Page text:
The plethora of prescriptions society places on personal appearance has been imprinted for so long, that its inherent wrongness, or fucked-upness is taken for granted. Women and increasingly, men, spend countless hours aiming to achieve and maintain dictated beauty standards, resulting in stunted emotional growth, low self-esteem and even unhealthy physical conditions. Dressing young girls in glittery Disney dresses, pots of dainty diminutive makeup and practicing disdain for body hair with depilatory processes causes undue pressure, pain and anxiety. Sarah Slappey’s paintings speak to this unhealthy preening phenomenon.
Conflictingly appealing—inviting, smooth and sultry, portraying the media’s ideal, from lips to limbs, her exposed subjects reveal the painful sacrifices imposed by society. By constructing an enticing tension between diverse, but familiar elements and contrasting painterly styles, Slappey teases and inveigles, then confronts the viewer with pulsations of warm, thick blood palpating underneath the velvety surfaces of otherworldly skins. Evoking compassion and demanding understanding, the South Carolina-born and Brooklyn-based artist quite literally offers a hand, but firmly and unapologetically, takes a stance and puts her foot down.
Sasha Bogojev: Tell me a little bit about your new show, which opened recently. How is it different from the last?
Sarah Slappey: In terms of the actual imagery of the body, I narrowed it down a good bit to just limbs—except in two paintings. One is very small, and there's also work on paper. Because it felt as though the amount of messages that I was getting from men about how erotic my work was really upset me… And I just realized, “Oh, I can't paint boobs and butts forever because I can't handle this.” These are parts of my body…
Yeah, and their moms’ bodies also...
That's exactly it. Yes. That's where it came from—the ideas of motherhood and me trying to connect with that. I just couldn't get there. So, I wanted to focus on just limbs for a moment because I think that opened up the identity to be a little bit wider. I think they're female limbs, but it's not so gender-focused, and I think, because of that, our conversation about bodies and what bodies feel like can become a little more open.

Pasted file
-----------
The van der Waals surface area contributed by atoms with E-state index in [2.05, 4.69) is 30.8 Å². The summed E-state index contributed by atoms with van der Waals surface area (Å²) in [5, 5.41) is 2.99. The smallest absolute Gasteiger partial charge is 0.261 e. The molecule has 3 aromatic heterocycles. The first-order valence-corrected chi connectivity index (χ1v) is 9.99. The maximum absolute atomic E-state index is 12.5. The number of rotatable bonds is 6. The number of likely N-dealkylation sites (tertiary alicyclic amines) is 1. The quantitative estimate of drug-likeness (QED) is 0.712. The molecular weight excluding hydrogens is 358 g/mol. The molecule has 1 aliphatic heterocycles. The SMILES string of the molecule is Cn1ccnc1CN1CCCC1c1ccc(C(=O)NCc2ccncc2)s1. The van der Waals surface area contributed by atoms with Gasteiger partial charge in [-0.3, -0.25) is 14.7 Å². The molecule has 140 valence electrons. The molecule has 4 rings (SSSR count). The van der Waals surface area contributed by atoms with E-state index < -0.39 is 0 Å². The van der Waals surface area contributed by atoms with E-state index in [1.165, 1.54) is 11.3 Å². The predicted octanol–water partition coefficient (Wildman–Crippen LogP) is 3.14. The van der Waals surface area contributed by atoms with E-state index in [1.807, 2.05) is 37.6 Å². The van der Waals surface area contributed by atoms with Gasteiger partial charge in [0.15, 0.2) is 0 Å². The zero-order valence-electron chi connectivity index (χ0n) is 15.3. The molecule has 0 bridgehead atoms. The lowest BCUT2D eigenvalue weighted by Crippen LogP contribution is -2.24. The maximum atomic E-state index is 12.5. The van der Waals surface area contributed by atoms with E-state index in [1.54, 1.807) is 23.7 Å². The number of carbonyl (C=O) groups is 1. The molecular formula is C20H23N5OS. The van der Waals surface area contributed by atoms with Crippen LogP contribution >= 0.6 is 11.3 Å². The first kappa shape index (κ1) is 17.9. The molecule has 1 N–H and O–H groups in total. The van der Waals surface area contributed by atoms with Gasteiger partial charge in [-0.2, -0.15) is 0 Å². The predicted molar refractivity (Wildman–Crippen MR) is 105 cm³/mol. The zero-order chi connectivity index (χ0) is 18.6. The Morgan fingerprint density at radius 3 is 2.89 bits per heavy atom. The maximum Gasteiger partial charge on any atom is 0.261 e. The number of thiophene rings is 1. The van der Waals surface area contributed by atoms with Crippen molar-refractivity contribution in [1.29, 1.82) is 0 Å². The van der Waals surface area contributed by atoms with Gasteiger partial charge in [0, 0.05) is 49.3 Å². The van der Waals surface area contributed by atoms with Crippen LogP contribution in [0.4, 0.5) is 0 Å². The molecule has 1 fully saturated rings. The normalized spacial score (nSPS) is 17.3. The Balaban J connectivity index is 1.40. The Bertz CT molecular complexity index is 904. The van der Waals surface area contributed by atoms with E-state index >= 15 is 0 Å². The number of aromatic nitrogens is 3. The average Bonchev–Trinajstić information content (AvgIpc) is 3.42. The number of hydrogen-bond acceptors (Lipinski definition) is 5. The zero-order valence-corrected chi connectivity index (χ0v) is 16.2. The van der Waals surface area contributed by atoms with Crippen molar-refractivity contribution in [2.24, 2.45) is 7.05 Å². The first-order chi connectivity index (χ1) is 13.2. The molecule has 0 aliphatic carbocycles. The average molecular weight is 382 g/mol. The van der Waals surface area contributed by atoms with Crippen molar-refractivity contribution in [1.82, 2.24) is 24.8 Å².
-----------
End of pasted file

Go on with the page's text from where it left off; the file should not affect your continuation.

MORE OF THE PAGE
I didn't notice the pivot, I guess, because I’ve always connected to your work through hands and objects.
I have thought the same thing. I know that I can't control other people's read of my work. I would be chasing that forever. But it made me think that, as an artist who makes representational images, my work is sort of like a stew, where I'm always adding in ingredients to make the final product. So I thought, “Okay, maybe I have too many carrots in this stew. I need to add in some new ingredients or stir in other ingredients so that my stew becomes this thing that I really intend it to be, and not a carrot soup.”
I love that metaphor! But was it easy to give up a portion of the ingredients because of, basically, how others feel about it?!
I've had some people push back on me and say, “You should be making whatever you want, who cares how your work is read.” But, I do care because I have something I want to say, and I have something I want to say about my body, and if my message isn't coming across the way I want, then, I'll push it. I'll push forward so that it does.
So, when you said that this body of work is supposed to portray a wider picture, does that also include male bodies?
I don't know what it feels like to be in a male body, so I don't think so. For instance, I had someone ask about how they appear as pink, white fleshy tones. I spent a lot of time thinking about that too because I think that representing bodies of color is so important, but it's also not my place to speak about that. Because I don't know what it feels like to be in a body of color. There are a lot of people who are making figurative work about black and brown bodies, and I don't want to take anything away from what they’re doing. My job is to listen, but not to make any kind of representation that would come across as if I know what that feels like because I don't. That's my place.
How would you summarize your work?
I think like the alienness of being in a body. What stood out for me in this body of work, is it felt way more elaborate and more refined. I thought that widening the conversation could be a good thing, but simultaneously, I wanted to dial in the detail and the conversation around the other elements and turn that volume up. I really didn't know what those details would be until I started working. And it all ended up being far more autobiographical than I intended, which is always a surprise. You turn on the faucet and just see what happens. I'm actually just now sort of going back and reading the paintings for myself, and seeing some of the decisions I made and thinking, "Oh, I think I understand that now.”
What are some of the things that you now see that maybe you weren't aware of?
There are two things. One, after my last show in Zurich, I spent a month in Europe and I traveled around and spent a lot of time in Italy. Being there and being in the art world of Europe is a totally different experience. It has these roots that connect down to really, really deep history and into religion, and the body specifically, that I don't get to experience in New York. I felt like this glut of imagery about pain and the body was all around me. And I don't think I realized how much it seeped into my practice and my mental imagery bank until I came back.